Relatively little attention has been paid to the loss of social spaces and its political and societal ramifications. Marie E. Berry and Milli Lake (LSE) remind us why it is important to remember the importance of physical touch, intimacy and connection to build community, practise resistance, heal from trauma and escape oppression.
As the US and most of Europe enter Week 7 of lockdown, much has been written on the economically devastating impacts of distancing measures, particularly for society’s most vulnerable. Commentators have also lamented many troubling social implications, with NGOs and public health practitioners highlighting crises of loneliness, domestic violence and mental health incurred by a reduction in in-person contact outside the home. While these challenges each demand urgent attention, the framing of these crises and their proposed solutions have been markedly individualised, focusing on measures to support those at heightened risk, rather than scrutinising the broader societal and political ramifications that emerge in their wake.
Our research on women’s mobilisation and movement building warns of a different social and political threat posed by the coronavirus response: fear. Specifically, a fear of others’ bodies, and the fear that we ourselves may be vectors capable of inflicting harm and even death on other human beings.
In many countries, public health messaging has been very clear about the reasons to stay home. Far beyond protecting oneself from illness and disease, societies across the globe have been told that staying home protects health infrastructure and saves lives. Messaging has emphasized that the simple act of leaving the house has the potential to transport the virus from one location to another, placing others’ lives in jeopardy through one’s breath, clothing or belongings. Governments have noted that staying home is the biggest act of solidarity and love one can perform.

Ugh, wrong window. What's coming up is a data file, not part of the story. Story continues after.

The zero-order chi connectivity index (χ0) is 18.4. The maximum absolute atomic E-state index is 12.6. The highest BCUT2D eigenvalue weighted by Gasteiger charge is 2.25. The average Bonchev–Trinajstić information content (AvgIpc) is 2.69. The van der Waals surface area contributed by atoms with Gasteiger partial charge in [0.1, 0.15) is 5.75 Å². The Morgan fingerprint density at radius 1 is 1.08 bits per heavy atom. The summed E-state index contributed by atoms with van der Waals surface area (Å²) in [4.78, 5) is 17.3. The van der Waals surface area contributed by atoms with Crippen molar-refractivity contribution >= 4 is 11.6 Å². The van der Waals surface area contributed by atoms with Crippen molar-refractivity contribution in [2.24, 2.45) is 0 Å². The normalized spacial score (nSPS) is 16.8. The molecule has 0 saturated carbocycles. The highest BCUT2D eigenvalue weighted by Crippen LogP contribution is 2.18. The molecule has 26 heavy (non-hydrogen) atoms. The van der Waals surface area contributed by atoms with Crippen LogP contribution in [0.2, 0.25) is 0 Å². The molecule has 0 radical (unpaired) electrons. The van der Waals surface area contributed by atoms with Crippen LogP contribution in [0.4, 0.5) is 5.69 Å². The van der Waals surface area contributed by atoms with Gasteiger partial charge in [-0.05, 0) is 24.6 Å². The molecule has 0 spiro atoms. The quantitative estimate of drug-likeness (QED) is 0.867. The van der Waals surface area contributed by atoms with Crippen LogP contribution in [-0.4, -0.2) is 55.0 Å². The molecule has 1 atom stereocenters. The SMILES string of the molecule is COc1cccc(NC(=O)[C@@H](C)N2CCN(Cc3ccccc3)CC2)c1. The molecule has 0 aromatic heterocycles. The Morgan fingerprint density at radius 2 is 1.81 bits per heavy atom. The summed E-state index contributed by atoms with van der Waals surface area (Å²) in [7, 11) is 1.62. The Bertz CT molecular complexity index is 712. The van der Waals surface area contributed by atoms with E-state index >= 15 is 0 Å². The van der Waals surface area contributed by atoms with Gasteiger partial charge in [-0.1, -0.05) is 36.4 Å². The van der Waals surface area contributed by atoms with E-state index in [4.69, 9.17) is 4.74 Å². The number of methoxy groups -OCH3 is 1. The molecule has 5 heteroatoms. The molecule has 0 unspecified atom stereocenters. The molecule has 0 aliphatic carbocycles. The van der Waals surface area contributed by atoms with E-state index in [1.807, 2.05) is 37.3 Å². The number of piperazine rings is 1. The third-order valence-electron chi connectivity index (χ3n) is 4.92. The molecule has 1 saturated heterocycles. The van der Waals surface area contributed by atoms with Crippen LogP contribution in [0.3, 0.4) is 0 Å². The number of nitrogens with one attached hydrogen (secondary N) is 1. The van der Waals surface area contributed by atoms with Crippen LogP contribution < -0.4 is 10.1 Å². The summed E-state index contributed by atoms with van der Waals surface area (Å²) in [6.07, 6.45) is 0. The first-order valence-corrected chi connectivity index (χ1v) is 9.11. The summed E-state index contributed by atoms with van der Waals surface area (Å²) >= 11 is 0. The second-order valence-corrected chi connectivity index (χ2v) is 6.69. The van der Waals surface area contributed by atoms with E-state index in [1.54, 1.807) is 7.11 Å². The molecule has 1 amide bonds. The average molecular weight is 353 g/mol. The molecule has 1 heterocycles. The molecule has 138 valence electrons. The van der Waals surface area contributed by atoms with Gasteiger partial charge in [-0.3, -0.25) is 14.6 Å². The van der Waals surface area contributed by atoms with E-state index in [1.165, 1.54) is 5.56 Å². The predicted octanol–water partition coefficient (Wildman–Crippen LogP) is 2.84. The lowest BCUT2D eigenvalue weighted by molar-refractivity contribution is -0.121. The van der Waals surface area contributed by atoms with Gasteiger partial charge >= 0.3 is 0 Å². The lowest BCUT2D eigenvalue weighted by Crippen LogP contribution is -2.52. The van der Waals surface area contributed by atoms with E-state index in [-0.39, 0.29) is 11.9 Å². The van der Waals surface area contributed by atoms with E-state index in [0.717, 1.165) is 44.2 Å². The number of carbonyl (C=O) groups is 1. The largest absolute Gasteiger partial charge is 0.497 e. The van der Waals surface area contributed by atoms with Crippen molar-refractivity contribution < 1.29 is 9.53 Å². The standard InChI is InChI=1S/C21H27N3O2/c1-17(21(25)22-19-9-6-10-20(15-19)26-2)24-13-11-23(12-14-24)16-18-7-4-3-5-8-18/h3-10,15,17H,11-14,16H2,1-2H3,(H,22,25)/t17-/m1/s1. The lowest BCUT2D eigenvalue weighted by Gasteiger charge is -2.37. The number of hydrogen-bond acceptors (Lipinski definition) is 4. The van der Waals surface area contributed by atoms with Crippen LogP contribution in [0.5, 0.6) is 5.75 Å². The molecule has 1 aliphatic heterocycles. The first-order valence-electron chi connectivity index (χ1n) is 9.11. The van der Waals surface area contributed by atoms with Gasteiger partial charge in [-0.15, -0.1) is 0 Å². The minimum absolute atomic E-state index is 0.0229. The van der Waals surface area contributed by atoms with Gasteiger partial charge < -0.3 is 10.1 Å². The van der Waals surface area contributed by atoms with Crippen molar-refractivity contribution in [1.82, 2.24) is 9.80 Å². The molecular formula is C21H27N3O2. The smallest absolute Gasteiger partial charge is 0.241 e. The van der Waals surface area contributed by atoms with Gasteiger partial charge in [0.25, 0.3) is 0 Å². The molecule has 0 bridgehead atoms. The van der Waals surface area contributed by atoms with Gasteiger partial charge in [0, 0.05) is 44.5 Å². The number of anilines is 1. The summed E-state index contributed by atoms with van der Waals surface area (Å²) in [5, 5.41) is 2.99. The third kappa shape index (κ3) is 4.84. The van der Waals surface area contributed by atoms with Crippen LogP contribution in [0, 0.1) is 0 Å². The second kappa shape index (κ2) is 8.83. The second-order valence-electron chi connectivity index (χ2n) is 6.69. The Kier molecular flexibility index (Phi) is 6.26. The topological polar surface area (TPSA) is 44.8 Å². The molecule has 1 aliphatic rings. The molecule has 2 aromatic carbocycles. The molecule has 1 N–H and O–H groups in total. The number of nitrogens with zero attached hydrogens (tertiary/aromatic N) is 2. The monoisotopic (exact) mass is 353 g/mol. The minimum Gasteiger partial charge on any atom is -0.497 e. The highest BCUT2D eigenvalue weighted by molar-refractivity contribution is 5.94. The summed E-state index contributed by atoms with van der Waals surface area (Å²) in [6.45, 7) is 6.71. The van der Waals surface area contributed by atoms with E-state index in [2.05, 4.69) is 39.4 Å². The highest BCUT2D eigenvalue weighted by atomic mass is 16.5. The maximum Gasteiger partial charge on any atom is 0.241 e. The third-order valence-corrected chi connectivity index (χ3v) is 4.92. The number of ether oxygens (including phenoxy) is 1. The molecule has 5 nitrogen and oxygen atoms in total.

And in a remarkable demonstration of this messaging’s effectiveness, responsive citizens have rapidly embraced new ways of navigating public space, developing an almost instinctive impulse to preserve six feet of distance at all times. We find ourselves crossing the street to avoid coming too close to another human, or recoiling at the idea of someone unknown entering our orbit.
As we head into what is likely to be the most significant economic crisis of the past century, scholars and journalists have warned of the imminent and deeply sinister threats posed by increased technological surveillance and the extension of policing powers under new Covid-19 legislation. At a time when our collective capacity to mobilise against economic precarity and resist creeping authoritarianism is most needed, scholars have begun to grapple with what protest might look like in a post-Covid world. But few have asked what this instinct to recoil from strangers might mean for politics?
Queer and feminist activists have long taught us that taking up space serves not only as a rejection of the oppressive internalisation of heteropatriarchy, but as an antidote to the individualism and the unfettered pursuit of wealth and careerism that nurtures competition over solidarity. If love is a political act, it is often nurtured through building community, empathy and solidarity across religious, racial and class-based divides. Furthermore, forming bonds through public celebration, through dance, or through radical sexual politics, itself constitutes an act of resistance. When expressions of sexual liberation were threatened by the HIV Aids pandemic of the 1980s and 1990s, queer communities were prompted to reimagine alternative forms of counterhegemonic resistance through a politics of love and care.